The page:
Police report increase in drunk calls

At a Homer City Council work session Monday night on addressing the heroin and opioid epidemic in Homer, Homer Police Chief Mark Robl brought another issue to the council’s attention: an increase this summer in police response to public drunks.

“The police department has dealt with an inordinate amount of inebriates this summer,” Robl said at the work session.

This year, police have gone to 56 calls directly related to people passed out in public. In 16 of those calls, the person was so drunk police and medics had to take them to South Peninsula Hospital for a medical assessment and then into protective custody. Robl said if the patient doesn’t have insurance, the hospital bills the city for treatment. The city also pays for the jail cost.

In his 32 years with Homer Police, Robl said this is the most public drunks he’s seen.

Most of the calls have been for homeless men in their 50s and 60s, Robl said in a follow-up interview on Tuesday. Police are going not just to calls for people passed out, but alcohol-related events like drunks being issued trespass notices from bars, liquor stores and other businesses. One incident was for a man caught shoplifting three bottles of cooking sherry at Safeway.

“We’ve always had a few homeless inebriates, but nothing like this before. This particularly is a very resource consuming group,” he said. “They have severe problems.”

They’re not just tipsy drunk, but falling-down, rolling-into-the-street drunk.

“When I say they’re highly incapacitated, they’re getting to the point where they can’t walk, they can’t stand up. That’s when we get the calls,” Robl said.

In just one period from July 18-25, according to an analysis of the police blotter, police went to 17 calls for welfare checks on drunk people passed out or in danger. There were 32 other incidents that also could be considered alcohol related, such as a person being issued a trespass notice, a drunk being 86’ed from a bar and inebriates harassing people at businesses. Some of those calls include:

• A call at 1:46 p.m. on July 20 asking police to check on a man lying on the grass near the Homer Public Library;

• A call at 9:45 p.m. July 20 asking police to remove drunk men from a Sterling Highway business;

• Two calls on July 21 reporting drunk men near the Sterling Highway. Police took one to the hospital for medical clearance and then into protective custody. Another man falling into the road was given a ride home after being checked by medics, and

• A call at 5:30 p.m. July 23 asking help in escorting an intoxicated man away from a Spit business. A half-hour later, another caller asked police to remove the same man when he was passed out on a boat in the harbor.

A lot of the public inebriate calls have come from the area of the Poopdeck Trail and Hazel Avenue — the same area where Mark Matthews was found murdered three years ago (see story, page 1). That area includes a trail from the Homer Public Library to the Poopdeck Trail. At the urging of the Friends of the Homer Public Library and other citizens, the city cleared brush from along the trail and in the Town Center to make it hard for those drinking and using drugs to hide behind vegetation.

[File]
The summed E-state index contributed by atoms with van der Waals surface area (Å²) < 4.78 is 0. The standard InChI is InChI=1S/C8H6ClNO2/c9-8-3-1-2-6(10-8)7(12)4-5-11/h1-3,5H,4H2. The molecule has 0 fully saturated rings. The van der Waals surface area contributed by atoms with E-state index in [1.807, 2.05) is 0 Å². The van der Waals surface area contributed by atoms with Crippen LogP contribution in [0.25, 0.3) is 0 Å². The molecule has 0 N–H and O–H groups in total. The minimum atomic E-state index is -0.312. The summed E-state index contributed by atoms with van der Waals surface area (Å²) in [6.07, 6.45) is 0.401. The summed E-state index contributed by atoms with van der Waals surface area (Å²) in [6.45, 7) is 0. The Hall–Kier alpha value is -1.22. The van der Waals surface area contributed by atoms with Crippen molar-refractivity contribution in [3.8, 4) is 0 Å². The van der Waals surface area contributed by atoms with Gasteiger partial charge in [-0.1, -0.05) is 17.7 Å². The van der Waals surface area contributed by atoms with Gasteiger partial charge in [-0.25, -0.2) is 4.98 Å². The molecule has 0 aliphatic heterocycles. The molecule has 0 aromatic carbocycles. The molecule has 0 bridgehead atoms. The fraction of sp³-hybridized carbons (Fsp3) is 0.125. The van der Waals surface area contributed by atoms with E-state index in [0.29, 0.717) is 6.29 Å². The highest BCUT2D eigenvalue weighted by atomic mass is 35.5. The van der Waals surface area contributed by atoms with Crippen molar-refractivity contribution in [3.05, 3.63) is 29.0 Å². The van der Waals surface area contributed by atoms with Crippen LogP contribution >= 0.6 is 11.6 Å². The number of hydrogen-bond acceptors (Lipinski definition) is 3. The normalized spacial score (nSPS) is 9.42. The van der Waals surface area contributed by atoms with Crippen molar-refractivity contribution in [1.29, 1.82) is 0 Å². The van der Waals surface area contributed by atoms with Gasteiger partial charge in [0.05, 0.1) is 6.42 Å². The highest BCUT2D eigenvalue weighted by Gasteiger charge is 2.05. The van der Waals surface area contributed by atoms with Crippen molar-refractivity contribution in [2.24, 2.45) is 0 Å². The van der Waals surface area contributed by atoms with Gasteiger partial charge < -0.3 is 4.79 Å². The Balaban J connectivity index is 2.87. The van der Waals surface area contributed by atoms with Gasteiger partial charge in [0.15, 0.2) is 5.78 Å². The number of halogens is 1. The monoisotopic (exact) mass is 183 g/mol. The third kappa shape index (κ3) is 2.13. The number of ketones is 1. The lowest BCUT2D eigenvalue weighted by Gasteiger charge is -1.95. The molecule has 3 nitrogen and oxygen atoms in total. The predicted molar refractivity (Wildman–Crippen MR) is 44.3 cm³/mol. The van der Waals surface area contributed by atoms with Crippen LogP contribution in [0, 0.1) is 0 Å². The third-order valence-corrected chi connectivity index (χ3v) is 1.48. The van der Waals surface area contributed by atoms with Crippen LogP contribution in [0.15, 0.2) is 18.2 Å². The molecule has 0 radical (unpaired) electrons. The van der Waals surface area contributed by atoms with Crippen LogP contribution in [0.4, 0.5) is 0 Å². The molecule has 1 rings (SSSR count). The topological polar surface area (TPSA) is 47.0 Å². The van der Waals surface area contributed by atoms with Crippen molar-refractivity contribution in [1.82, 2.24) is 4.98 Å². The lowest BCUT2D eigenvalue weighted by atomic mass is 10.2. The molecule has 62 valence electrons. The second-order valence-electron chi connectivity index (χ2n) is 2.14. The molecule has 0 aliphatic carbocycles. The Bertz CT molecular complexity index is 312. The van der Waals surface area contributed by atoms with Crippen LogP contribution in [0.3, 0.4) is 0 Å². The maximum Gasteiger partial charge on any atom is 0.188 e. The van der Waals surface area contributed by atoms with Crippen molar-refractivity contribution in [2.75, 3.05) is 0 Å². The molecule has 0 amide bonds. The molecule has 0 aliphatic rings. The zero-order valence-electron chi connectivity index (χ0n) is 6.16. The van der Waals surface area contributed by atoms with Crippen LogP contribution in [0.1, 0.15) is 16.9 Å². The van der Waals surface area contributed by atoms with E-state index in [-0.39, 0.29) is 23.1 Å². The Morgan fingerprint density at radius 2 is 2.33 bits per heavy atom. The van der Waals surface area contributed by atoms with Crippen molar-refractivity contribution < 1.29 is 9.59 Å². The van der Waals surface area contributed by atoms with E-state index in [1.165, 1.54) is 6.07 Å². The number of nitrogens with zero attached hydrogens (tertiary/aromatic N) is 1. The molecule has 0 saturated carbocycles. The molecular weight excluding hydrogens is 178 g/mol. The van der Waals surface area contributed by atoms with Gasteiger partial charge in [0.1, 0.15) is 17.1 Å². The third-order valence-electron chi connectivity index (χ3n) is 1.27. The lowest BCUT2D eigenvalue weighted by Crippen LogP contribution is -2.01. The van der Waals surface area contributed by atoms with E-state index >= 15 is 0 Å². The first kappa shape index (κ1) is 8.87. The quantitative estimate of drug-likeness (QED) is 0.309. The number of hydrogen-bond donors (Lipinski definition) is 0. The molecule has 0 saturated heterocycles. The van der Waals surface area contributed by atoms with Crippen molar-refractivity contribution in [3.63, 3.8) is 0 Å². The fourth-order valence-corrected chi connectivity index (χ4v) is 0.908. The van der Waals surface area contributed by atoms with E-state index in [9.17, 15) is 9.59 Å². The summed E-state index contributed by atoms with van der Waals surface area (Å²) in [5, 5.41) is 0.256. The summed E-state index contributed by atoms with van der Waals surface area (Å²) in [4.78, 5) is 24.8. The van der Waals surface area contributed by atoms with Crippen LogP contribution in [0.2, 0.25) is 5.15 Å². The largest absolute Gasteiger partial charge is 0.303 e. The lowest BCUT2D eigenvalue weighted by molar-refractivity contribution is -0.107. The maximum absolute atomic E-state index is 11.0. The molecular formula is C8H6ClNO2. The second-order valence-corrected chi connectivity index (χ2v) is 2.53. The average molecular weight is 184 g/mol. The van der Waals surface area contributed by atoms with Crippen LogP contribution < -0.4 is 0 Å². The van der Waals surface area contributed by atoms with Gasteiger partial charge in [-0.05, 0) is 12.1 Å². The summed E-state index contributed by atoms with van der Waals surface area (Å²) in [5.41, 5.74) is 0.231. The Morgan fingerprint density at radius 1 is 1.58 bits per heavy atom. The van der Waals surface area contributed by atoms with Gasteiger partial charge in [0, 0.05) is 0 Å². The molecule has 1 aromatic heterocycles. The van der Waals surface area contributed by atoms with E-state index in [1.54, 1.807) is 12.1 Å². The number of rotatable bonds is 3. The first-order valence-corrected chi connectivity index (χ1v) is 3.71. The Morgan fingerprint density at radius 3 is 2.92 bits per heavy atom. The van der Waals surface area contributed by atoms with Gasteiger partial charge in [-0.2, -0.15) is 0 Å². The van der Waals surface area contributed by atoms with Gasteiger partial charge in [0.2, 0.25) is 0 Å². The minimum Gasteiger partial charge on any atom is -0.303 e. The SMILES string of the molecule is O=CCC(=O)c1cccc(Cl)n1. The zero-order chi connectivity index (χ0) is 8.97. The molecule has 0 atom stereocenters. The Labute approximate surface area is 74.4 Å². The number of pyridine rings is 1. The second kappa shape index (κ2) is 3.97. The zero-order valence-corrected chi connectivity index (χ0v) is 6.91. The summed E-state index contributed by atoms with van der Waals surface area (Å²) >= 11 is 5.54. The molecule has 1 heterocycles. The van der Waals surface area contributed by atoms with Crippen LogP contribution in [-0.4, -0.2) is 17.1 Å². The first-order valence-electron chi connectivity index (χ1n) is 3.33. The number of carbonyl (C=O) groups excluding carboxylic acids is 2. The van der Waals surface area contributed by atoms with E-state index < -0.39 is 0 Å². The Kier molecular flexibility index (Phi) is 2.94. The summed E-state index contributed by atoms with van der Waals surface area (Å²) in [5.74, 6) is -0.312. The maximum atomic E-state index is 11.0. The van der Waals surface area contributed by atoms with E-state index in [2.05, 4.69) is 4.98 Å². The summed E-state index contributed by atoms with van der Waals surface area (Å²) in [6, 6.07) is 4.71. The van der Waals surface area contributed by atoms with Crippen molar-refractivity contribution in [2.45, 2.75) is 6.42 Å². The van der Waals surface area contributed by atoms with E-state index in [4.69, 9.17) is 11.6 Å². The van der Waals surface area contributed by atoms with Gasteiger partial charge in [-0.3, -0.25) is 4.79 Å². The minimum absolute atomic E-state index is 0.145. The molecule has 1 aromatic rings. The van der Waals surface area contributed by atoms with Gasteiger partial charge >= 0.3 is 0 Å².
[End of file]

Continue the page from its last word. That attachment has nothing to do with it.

“The idea was to open it up so that it was more visible and hopefully people would want to use it more in healthy ways,” said library director Ann Dixon. “That has happened. I think people are using the trail more.”

The library also put picnic tables along the trail. One is near a bench by artist Leo Vait’s “Bone Music” Poopdeck Trail sign. That table has become a center for some public drinking, Dixon said. Homer City Council Member Donna Aderhold, who lives in the neighborhood north of the library, said at the council meeting she and her husband came home one night to hear apparently drunk people arguing from that area.

Dixon said she noticed an uptick in public drunkenness near the library in early July after the Fourth of July holiday. Robl said he thinks some of the inebriated people get Social Security, disability and other checks.

“If you notice, the first two weeks of the month are the most calls,” he said. “Those checks come out in the first part of the month.”

The library has rules of conduct asking people to be reasonably quiet and respectful of others. If someone is obviously drunk or passed out, librarians will call police. Dixon said recently librarians found a person passed out in the bushes.

“Really passed out,” she said. “We were concerned he was all right.”

Most of the inebriates encountered are not from Homer. They aren’t from the same group of people camping in vehicles near the Seafarers Memorial last winter, Robl said. Some come from Anchorage, Fairbanks and rural villages.

With a vacancy of two officers, the increase in police calls for public drunkeness is taxiing already stretched resources, Robl said. On several days last week, two or three officers on duty were tied up dealing with drunk-related issues. An intoxicated person taken to the hospital might require several hours of an officer’s time. Even in a simple welfare check, police have to assess a person’s condition and be watched for a while.

Robl said if the problem goes on, the city might have to consider measures like Anchorage’s Community Service Patrol, where drivers and vans go around picking up intoxicated people and getting them safe and off the streets.

“I’d never thought I’d see the day in Homer when we get to that point,” Robl said, “I would say of it doesn’t get better, and especially if it gets worse, we’re going to have to look at that.”

Michael Armstrong can be reached at michael.armstrong@homernews.com.

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